It is a common misconception that private gardens do not have wildlife. They do, we just don’t necessarily see it. While we agree that gardens are another room of the house and we like ours to look pretty, we need to be aware that in this day and age of building sites and pollution, we all need to think about what we can do to aid this planet we are so lucky to live on.
If you sit in your garden for a little while, you will soon start hearing birds and flying insects, and you will most definitely have ants, worms and some species of beetles – and yes, slugs and snails too (the bane of any gardener’s life). What we need to do now is have plants and structures in place to attract other forms of wildlife and build an ecosystem of sorts. It doesn’t matter if your garden is small, rented, paved over or you don’t even have a garden. There is always a way! Here are some ideas to get inspired, we certainly are!
Build a pond
Now, it does not need to be a fully-fledged pond with a fountain and fish. What you want to attract are frogs. Frogs will eat your slugs. Therefore frogs are our friends! It can be as big as a bucket, as long as it has stones inside and out so the little critters can get in and out as they please and you have some adequate plants such as an oxygenating one.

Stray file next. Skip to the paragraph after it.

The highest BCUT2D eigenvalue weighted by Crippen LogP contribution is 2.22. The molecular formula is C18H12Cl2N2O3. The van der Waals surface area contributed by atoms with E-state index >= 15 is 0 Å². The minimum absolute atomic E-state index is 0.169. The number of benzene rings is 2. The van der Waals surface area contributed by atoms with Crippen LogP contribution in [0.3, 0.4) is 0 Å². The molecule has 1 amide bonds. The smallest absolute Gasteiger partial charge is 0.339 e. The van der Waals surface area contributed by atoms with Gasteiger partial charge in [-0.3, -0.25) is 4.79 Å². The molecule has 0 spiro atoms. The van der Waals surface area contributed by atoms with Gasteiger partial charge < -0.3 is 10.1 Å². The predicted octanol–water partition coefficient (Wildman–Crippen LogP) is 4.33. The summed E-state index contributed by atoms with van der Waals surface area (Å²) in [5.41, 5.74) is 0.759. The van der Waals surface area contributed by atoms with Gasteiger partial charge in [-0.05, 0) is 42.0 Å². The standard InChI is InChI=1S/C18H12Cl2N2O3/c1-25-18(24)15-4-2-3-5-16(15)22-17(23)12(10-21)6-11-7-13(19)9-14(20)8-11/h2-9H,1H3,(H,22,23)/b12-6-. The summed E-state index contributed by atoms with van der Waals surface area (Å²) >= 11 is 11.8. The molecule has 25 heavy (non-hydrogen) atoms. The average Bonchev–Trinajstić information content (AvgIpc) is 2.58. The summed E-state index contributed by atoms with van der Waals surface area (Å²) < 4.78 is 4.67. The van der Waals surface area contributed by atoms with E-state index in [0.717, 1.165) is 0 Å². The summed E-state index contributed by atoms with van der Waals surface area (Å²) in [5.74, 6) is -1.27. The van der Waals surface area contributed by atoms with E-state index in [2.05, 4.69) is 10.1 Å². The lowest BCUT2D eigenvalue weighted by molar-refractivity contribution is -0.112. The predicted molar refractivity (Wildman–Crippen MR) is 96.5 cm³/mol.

Image sourced from the RSPB
Collect bee and butterfly-friendly flowers and plants
You can read our other articles on butterflies and bees as a starting point. Remember that is it thanks to pollinators that we have flowers and vegetables!
Provide food for birds. Now, we don’t just mean leave bird food out. This is good, but once you start putting food out for them they will learn to expect food from you. What we mean is to have hedges and shrubs where they can hide and eat the fruit these produce.
Consider swapping fences for hedges
These allow hedgehogs to travel and they provide food and shelter for birds. You can use rowan, elder, blackthorn or hawthorn, for example. You might also want to consider planting a tree for shelter and nesting.
You don’t need to provide fancy bug hotels. They look amazing, and if you’re crafty, absolutely go ahead! But simply leaving a pile of leaves or sticks, or even hollow bricks, lying around will be enough for insects and hedgehogs to feel cosy. You can also drill holes in dead wood for the beetles and other insects who will want to hibernate.
Similarly, you can bunch some bamboo canes together and hang them somewhere sheltered so solitary bees or ladybirds can make themselves feel at home.
Leave a patch of your garden untidy
Let grass grow, don’t sweep up the leaves; let nature run its course. The amount of wildlife that benefit from these things is much greater than ones need for a spotless garden. You could even just let some seed grasses and wild flowers grow in a big pot or container.
You can find ponds, gardening equipment and plants on the Preloved website.